“I ever feel a double anxiety for the happiness of all men, both in time and in eternity, where the Declaration of Independence which states that we hold these truths to be self-evident, that all men are created equal; that they are endowed by their Creator with certain unalienable rights; but at the same time some two or three million of our people are held as slaves for life, because the spirit in them is covered with a darker skin than ours. Government officers, who are nothing more nor less than the servants of the people, ought to be directed to ameliorate the condition of all, black or white, bond or free; for ‘God hath made of one blood all nations of men for to dwell on the face of the earth.’

“‘We, the people of the United States, in order to form a more perfect union, establish justice . . . and secure the blessings of liberty to ourselves and our posterity’ meant just what it said without reference to color or condition. Petition, also, ye goodly inhabitants of the slave states, your legislators to abolish slavery by the year 1850, or now, and save the abolitionist from reproach and ruin, infamy and shame. Pray Congress to pay every man a reasonable price for his slaves out of the surplus revenue arising from the sale of public lands, and from the deduction of pay from the members of Congress” (History of the Church, 6:189, 197).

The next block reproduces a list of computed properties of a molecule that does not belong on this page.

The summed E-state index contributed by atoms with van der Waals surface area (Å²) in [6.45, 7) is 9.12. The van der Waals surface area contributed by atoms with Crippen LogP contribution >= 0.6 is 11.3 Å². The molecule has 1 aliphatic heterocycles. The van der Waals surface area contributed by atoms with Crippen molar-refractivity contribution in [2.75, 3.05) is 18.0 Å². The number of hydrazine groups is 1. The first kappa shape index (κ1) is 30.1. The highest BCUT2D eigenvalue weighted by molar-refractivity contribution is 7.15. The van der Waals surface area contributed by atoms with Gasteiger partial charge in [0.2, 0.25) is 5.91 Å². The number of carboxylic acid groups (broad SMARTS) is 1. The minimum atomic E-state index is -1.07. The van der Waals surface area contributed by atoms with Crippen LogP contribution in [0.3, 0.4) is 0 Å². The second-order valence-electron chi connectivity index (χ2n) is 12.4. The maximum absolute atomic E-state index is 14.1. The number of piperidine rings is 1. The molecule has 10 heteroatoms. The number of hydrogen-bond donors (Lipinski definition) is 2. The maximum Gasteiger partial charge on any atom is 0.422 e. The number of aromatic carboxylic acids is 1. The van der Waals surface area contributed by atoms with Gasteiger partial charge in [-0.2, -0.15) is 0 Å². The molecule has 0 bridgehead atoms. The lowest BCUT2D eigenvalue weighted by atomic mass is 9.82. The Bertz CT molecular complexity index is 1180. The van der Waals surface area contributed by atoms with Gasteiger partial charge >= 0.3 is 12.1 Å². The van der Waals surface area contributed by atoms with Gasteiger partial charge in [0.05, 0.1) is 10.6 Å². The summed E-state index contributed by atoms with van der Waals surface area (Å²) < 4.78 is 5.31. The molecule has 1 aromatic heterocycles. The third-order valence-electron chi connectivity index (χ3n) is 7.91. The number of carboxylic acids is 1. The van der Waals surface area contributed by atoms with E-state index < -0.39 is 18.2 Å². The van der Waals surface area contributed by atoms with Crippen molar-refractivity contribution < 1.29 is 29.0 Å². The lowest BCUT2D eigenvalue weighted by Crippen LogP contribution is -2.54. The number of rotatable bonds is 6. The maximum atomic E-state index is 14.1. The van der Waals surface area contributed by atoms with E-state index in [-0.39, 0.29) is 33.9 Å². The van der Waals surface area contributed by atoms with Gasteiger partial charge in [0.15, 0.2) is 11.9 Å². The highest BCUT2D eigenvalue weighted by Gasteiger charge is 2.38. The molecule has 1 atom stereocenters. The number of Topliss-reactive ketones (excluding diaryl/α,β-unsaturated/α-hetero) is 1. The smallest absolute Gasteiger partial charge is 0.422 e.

The Prophet’s presidential campaign was cut tragically short on June 27, 1844, when he was killed at Carthage Jail just four months after his campaign began.

2. George W. Romney (1968, Republican)

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George W. Romney, father of Mitt Romney, was a successful businessman who served as chairman and president of American Motors Corporation from 1954 to 1962. He went on to serve as a popular and respected governor of Michigan from 1963 to 1969. Romney announced his candidacy for president in 1967, and for a time he was the GOP favorite, expected to take the nomination for the Republican party.

Unfortunately, Romney’s lead slipped in the polls, due in part to his changing stance on the Vietnam War. Two weeks before the March 12 primary, an internal poll showed Romney losing to Richard Nixon by a six-to-one margin in New Hampshire. Seeing his cause was hopeless, Romney announced his withdrawal as a presidential candidate on February 28, 1968. Romney wrote Mitt, who was serving a mission in France, “Your mother and I are not personally distressed. As a matter of fact, we are relieved. . . . I aspired, and though I achieved not, I am satisfied.”